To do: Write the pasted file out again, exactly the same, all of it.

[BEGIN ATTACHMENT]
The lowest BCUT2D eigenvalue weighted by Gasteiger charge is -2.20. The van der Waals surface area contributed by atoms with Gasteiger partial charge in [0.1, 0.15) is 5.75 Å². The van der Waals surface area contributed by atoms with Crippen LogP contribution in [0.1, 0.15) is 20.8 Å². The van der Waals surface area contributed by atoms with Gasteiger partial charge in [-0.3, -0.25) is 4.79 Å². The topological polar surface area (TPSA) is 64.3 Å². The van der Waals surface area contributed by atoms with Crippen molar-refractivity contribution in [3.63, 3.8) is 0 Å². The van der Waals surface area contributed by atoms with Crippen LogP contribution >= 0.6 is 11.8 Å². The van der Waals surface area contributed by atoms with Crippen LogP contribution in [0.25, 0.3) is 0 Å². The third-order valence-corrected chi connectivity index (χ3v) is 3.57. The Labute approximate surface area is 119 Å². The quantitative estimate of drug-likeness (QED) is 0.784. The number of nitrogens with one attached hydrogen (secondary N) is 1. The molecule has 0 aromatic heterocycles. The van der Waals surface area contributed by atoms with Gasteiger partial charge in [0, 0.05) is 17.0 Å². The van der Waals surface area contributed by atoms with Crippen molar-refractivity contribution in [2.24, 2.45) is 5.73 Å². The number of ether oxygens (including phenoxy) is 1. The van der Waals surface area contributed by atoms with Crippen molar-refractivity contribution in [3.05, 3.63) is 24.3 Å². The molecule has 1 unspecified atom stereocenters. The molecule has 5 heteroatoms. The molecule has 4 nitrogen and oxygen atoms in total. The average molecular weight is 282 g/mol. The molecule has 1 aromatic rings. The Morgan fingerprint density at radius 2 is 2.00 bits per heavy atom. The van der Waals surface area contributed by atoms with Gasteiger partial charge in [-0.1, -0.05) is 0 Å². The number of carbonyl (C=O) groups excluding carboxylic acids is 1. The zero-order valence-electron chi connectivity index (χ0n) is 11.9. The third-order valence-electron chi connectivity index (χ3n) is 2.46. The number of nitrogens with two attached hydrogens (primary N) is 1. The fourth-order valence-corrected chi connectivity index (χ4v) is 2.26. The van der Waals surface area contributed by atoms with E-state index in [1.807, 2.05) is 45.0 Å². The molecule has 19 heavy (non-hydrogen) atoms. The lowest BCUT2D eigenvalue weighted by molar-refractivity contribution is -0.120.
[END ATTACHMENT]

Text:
The lowest BCUT2D eigenvalue weighted by Gasteiger charge is -2.20. The van der Waals surface area contributed by atoms with Gasteiger partial charge in [0.1, 0.15) is 5.75 Å². The van der Waals surface area contributed by atoms with Crippen LogP contribution in [0.1, 0.15) is 20.8 Å². The van der Waals surface area contributed by atoms with Gasteiger partial charge in [-0.3, -0.25) is 4.79 Å². The topological polar surface area (TPSA) is 64.3 Å². The van der Waals surface area contributed by atoms with Crippen molar-refractivity contribution in [3.63, 3.8) is 0 Å². The van der Waals surface area contributed by atoms with Crippen LogP contribution >= 0.6 is 11.8 Å². The van der Waals surface area contributed by atoms with Crippen LogP contribution in [0.25, 0.3) is 0 Å². The third-order valence-corrected chi connectivity index (χ3v) is 3.57. The Labute approximate surface area is 119 Å². The quantitative estimate of drug-likeness (QED) is 0.784. The number of nitrogens with one attached hydrogen (secondary N) is 1. The molecule has 0 aromatic heterocycles. The van der Waals surface area contributed by atoms with Gasteiger partial charge in [0, 0.05) is 17.0 Å². The van der Waals surface area contributed by atoms with Crippen molar-refractivity contribution in [2.24, 2.45) is 5.73 Å². The number of ether oxygens (including phenoxy) is 1. The van der Waals surface area contributed by atoms with Crippen molar-refractivity contribution in [3.05, 3.63) is 24.3 Å². The molecule has 1 unspecified atom stereocenters. The molecule has 5 heteroatoms. The molecule has 4 nitrogen and oxygen atoms in total. The average molecular weight is 282 g/mol. The molecule has 1 aromatic rings. The Morgan fingerprint density at radius 2 is 2.00 bits per heavy atom. The van der Waals surface area contributed by atoms with Gasteiger partial charge in [-0.1, -0.05) is 0 Å². The number of carbonyl (C=O) groups excluding carboxylic acids is 1. The zero-order valence-electron chi connectivity index (χ0n) is 11.9. The third-order valence-electron chi connectivity index (χ3n) is 2.46. The number of nitrogens with two attached hydrogens (primary N) is 1. The fourth-order valence-corrected chi connectivity index (χ4v) is 2.26. The van der Waals surface area contributed by atoms with E-state index in [1.807, 2.05) is 45.0 Å². The molecule has 19 heavy (non-hydrogen) atoms. The lowest BCUT2D eigenvalue weighted by molar-refractivity contribution is -0.120.